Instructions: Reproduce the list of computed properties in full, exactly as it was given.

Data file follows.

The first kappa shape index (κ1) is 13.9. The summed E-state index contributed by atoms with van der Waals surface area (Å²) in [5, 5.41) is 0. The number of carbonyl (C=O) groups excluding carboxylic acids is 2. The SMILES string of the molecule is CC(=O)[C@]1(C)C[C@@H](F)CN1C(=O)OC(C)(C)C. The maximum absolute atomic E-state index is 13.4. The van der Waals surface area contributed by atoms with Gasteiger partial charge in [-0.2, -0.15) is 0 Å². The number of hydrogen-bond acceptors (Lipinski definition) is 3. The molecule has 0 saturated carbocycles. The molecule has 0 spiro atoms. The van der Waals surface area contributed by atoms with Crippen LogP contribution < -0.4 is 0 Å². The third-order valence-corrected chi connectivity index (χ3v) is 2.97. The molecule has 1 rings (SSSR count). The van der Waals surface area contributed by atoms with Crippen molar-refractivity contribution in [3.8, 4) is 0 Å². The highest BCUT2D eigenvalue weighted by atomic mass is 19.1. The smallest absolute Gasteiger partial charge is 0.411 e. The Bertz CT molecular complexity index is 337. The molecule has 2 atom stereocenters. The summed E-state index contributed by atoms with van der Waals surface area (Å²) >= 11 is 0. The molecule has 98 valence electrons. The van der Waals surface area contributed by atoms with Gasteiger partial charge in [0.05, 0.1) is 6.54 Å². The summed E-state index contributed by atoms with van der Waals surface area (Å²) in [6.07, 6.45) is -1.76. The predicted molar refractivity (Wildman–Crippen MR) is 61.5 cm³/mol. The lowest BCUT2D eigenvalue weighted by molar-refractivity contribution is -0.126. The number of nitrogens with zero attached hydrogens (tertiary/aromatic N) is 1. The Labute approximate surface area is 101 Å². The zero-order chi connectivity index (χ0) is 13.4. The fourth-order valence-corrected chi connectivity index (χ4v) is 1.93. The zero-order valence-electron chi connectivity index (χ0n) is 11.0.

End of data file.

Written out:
The first kappa shape index (κ1) is 13.9. The summed E-state index contributed by atoms with van der Waals surface area (Å²) in [5, 5.41) is 0. The number of carbonyl (C=O) groups excluding carboxylic acids is 2. The SMILES string of the molecule is CC(=O)[C@]1(C)C[C@@H](F)CN1C(=O)OC(C)(C)C. The maximum absolute atomic E-state index is 13.4. The van der Waals surface area contributed by atoms with Gasteiger partial charge in [-0.2, -0.15) is 0 Å². The number of hydrogen-bond acceptors (Lipinski definition) is 3. The molecule has 0 saturated carbocycles. The molecule has 0 spiro atoms. The van der Waals surface area contributed by atoms with Crippen LogP contribution < -0.4 is 0 Å². The third-order valence-corrected chi connectivity index (χ3v) is 2.97. The molecule has 1 rings (SSSR count). The van der Waals surface area contributed by atoms with Crippen molar-refractivity contribution in [3.8, 4) is 0 Å². The highest BCUT2D eigenvalue weighted by atomic mass is 19.1. The smallest absolute Gasteiger partial charge is 0.411 e. The Bertz CT molecular complexity index is 337. The molecule has 2 atom stereocenters. The summed E-state index contributed by atoms with van der Waals surface area (Å²) >= 11 is 0. The molecule has 98 valence electrons. The van der Waals surface area contributed by atoms with Gasteiger partial charge in [0.05, 0.1) is 6.54 Å². The summed E-state index contributed by atoms with van der Waals surface area (Å²) in [6.07, 6.45) is -1.76. The predicted molar refractivity (Wildman–Crippen MR) is 61.5 cm³/mol. The lowest BCUT2D eigenvalue weighted by molar-refractivity contribution is -0.126. The number of nitrogens with zero attached hydrogens (tertiary/aromatic N) is 1. The Labute approximate surface area is 101 Å². The zero-order chi connectivity index (χ0) is 13.4. The fourth-order valence-corrected chi connectivity index (χ4v) is 1.93. The zero-order valence-electron chi connectivity index (χ0n) is 11.0.